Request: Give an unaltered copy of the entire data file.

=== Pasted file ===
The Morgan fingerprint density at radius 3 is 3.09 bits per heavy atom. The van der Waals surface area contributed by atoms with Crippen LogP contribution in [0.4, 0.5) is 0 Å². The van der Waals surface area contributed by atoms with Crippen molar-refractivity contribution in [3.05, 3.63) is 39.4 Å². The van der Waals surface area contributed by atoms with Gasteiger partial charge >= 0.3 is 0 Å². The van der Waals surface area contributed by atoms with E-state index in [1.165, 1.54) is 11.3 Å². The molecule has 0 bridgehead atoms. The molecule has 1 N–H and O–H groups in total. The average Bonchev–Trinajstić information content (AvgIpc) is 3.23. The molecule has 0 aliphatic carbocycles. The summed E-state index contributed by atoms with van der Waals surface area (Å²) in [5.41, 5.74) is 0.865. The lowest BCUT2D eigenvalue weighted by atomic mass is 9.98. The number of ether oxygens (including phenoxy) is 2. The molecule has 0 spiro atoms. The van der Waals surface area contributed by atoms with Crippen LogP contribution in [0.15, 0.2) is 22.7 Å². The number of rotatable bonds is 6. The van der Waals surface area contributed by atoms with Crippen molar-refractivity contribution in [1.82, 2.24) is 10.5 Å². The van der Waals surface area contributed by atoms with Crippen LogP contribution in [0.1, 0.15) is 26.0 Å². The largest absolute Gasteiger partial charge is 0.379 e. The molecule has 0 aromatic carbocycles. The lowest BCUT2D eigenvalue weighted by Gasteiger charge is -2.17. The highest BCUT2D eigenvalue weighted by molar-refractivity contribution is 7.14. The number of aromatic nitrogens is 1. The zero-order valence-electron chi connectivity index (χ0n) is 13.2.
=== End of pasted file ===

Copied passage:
The Morgan fingerprint density at radius 3 is 3.09 bits per heavy atom. The van der Waals surface area contributed by atoms with Crippen LogP contribution in [0.4, 0.5) is 0 Å². The van der Waals surface area contributed by atoms with Crippen molar-refractivity contribution in [3.05, 3.63) is 39.4 Å². The van der Waals surface area contributed by atoms with Gasteiger partial charge >= 0.3 is 0 Å². The van der Waals surface area contributed by atoms with E-state index in [1.165, 1.54) is 11.3 Å². The molecule has 0 bridgehead atoms. The molecule has 1 N–H and O–H groups in total. The average Bonchev–Trinajstić information content (AvgIpc) is 3.23. The molecule has 0 aliphatic carbocycles. The summed E-state index contributed by atoms with van der Waals surface area (Å²) in [5.41, 5.74) is 0.865. The lowest BCUT2D eigenvalue weighted by atomic mass is 9.98. The number of ether oxygens (including phenoxy) is 2. The molecule has 0 spiro atoms. The van der Waals surface area contributed by atoms with Crippen LogP contribution in [0.15, 0.2) is 22.7 Å². The number of rotatable bonds is 6. The van der Waals surface area contributed by atoms with Crippen molar-refractivity contribution in [1.82, 2.24) is 10.5 Å². The van der Waals surface area contributed by atoms with Crippen LogP contribution in [0.1, 0.15) is 26.0 Å². The largest absolute Gasteiger partial charge is 0.379 e. The molecule has 0 aromatic carbocycles. The lowest BCUT2D eigenvalue weighted by Gasteiger charge is -2.17. The highest BCUT2D eigenvalue weighted by molar-refractivity contribution is 7.14. The number of aromatic nitrogens is 1. The zero-order valence-electron chi connectivity index (χ0n) is 13.2.